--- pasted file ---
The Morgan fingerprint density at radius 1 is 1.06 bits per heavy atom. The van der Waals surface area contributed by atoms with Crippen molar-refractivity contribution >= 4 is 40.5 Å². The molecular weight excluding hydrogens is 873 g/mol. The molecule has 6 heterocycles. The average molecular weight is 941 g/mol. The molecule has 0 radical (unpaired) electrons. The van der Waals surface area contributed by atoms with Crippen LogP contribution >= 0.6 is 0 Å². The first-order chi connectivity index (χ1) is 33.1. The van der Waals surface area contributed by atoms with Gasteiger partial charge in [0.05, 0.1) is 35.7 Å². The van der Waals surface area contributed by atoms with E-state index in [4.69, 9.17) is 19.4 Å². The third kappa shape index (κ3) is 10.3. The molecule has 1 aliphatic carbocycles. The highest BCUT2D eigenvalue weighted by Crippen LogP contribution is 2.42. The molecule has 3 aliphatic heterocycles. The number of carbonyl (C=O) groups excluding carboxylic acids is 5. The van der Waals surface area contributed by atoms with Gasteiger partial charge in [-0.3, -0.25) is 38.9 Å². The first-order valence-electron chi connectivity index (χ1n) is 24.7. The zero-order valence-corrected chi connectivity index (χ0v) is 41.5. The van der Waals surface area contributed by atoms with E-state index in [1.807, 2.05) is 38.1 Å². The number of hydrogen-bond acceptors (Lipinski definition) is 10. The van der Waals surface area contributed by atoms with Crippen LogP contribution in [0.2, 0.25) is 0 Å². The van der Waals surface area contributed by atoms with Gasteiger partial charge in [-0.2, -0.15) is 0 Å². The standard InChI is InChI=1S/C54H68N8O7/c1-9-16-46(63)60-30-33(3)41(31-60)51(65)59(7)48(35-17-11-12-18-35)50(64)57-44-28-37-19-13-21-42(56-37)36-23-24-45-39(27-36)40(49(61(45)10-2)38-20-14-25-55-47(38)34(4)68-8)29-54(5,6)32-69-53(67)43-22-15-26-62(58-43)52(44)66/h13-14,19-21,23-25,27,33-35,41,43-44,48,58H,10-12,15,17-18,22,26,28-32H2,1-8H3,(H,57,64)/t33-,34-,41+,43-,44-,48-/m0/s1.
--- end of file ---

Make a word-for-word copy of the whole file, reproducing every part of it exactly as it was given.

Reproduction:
The Morgan fingerprint density at radius 1 is 1.06 bits per heavy atom. The van der Waals surface area contributed by atoms with Crippen molar-refractivity contribution >= 4 is 40.5 Å². The molecular weight excluding hydrogens is 873 g/mol. The molecule has 6 heterocycles. The average molecular weight is 941 g/mol. The molecule has 0 radical (unpaired) electrons. The van der Waals surface area contributed by atoms with Crippen LogP contribution >= 0.6 is 0 Å². The first-order chi connectivity index (χ1) is 33.1. The van der Waals surface area contributed by atoms with Gasteiger partial charge in [0.05, 0.1) is 35.7 Å². The van der Waals surface area contributed by atoms with E-state index in [4.69, 9.17) is 19.4 Å². The third kappa shape index (κ3) is 10.3. The molecule has 1 aliphatic carbocycles. The highest BCUT2D eigenvalue weighted by Crippen LogP contribution is 2.42. The molecule has 3 aliphatic heterocycles. The number of carbonyl (C=O) groups excluding carboxylic acids is 5. The van der Waals surface area contributed by atoms with Gasteiger partial charge in [-0.3, -0.25) is 38.9 Å². The first-order valence-electron chi connectivity index (χ1n) is 24.7. The zero-order valence-corrected chi connectivity index (χ0v) is 41.5. The van der Waals surface area contributed by atoms with E-state index in [1.807, 2.05) is 38.1 Å². The number of hydrogen-bond acceptors (Lipinski definition) is 10. The van der Waals surface area contributed by atoms with Crippen LogP contribution in [0.2, 0.25) is 0 Å². The van der Waals surface area contributed by atoms with Gasteiger partial charge in [-0.2, -0.15) is 0 Å². The standard InChI is InChI=1S/C54H68N8O7/c1-9-16-46(63)60-30-33(3)41(31-60)51(65)59(7)48(35-17-11-12-18-35)50(64)57-44-28-37-19-13-21-42(56-37)36-23-24-45-39(27-36)40(49(61(45)10-2)38-20-14-25-55-47(38)34(4)68-8)29-54(5,6)32-69-53(67)43-22-15-26-62(58-43)52(44)66/h13-14,19-21,23-25,27,33-35,41,43-44,48,58H,10-12,15,17-18,22,26,28-32H2,1-8H3,(H,57,64)/t33-,34-,41+,43-,44-,48-/m0/s1.